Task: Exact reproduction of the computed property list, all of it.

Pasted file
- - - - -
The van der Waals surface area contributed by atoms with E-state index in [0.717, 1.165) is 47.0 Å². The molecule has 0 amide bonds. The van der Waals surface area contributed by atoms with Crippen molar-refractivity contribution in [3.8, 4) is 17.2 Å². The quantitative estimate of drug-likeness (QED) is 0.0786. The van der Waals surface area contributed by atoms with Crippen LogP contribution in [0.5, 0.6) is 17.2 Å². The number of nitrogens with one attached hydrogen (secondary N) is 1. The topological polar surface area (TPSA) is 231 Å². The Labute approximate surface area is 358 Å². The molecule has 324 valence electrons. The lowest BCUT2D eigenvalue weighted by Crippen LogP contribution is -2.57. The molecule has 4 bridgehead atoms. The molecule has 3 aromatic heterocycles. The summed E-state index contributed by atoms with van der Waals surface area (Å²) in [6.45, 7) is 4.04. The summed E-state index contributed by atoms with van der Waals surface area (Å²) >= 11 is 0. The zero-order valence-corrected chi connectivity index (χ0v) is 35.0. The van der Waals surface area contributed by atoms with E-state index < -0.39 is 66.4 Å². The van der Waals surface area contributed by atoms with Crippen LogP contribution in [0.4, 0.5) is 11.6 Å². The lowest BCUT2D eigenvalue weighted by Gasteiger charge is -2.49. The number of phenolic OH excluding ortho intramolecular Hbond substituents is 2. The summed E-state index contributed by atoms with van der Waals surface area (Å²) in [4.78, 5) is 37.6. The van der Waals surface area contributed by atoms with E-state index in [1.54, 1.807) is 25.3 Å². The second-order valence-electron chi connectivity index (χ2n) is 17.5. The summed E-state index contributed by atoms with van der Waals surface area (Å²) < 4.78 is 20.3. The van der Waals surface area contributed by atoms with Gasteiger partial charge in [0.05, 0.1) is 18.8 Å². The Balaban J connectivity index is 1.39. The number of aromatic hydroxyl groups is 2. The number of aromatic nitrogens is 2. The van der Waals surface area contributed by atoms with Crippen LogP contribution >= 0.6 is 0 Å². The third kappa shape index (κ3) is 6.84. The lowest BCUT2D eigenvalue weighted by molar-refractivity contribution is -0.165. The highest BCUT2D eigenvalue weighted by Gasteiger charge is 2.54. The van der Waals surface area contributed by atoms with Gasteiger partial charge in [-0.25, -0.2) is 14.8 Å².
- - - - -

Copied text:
The van der Waals surface area contributed by atoms with E-state index in [0.717, 1.165) is 47.0 Å². The molecule has 0 amide bonds. The van der Waals surface area contributed by atoms with Crippen molar-refractivity contribution in [3.8, 4) is 17.2 Å². The quantitative estimate of drug-likeness (QED) is 0.0786. The van der Waals surface area contributed by atoms with Crippen LogP contribution in [0.5, 0.6) is 17.2 Å². The number of nitrogens with one attached hydrogen (secondary N) is 1. The topological polar surface area (TPSA) is 231 Å². The Labute approximate surface area is 358 Å². The molecule has 324 valence electrons. The lowest BCUT2D eigenvalue weighted by Crippen LogP contribution is -2.57. The molecule has 4 bridgehead atoms. The molecule has 3 aromatic heterocycles. The summed E-state index contributed by atoms with van der Waals surface area (Å²) in [6.45, 7) is 4.04. The summed E-state index contributed by atoms with van der Waals surface area (Å²) >= 11 is 0. The zero-order valence-corrected chi connectivity index (χ0v) is 35.0. The van der Waals surface area contributed by atoms with E-state index < -0.39 is 66.4 Å². The van der Waals surface area contributed by atoms with Crippen LogP contribution in [0.4, 0.5) is 11.6 Å². The lowest BCUT2D eigenvalue weighted by Gasteiger charge is -2.49. The number of phenolic OH excluding ortho intramolecular Hbond substituents is 2. The summed E-state index contributed by atoms with van der Waals surface area (Å²) in [4.78, 5) is 37.6. The van der Waals surface area contributed by atoms with E-state index in [1.54, 1.807) is 25.3 Å². The second-order valence-electron chi connectivity index (χ2n) is 17.5. The summed E-state index contributed by atoms with van der Waals surface area (Å²) < 4.78 is 20.3. The van der Waals surface area contributed by atoms with Gasteiger partial charge in [0.05, 0.1) is 18.8 Å². The Balaban J connectivity index is 1.39. The number of aromatic hydroxyl groups is 2. The number of aromatic nitrogens is 2. The van der Waals surface area contributed by atoms with Crippen LogP contribution >= 0.6 is 0 Å². The third kappa shape index (κ3) is 6.84. The lowest BCUT2D eigenvalue weighted by molar-refractivity contribution is -0.165. The highest BCUT2D eigenvalue weighted by Gasteiger charge is 2.54. The van der Waals surface area contributed by atoms with Gasteiger partial charge in [-0.25, -0.2) is 14.8 Å².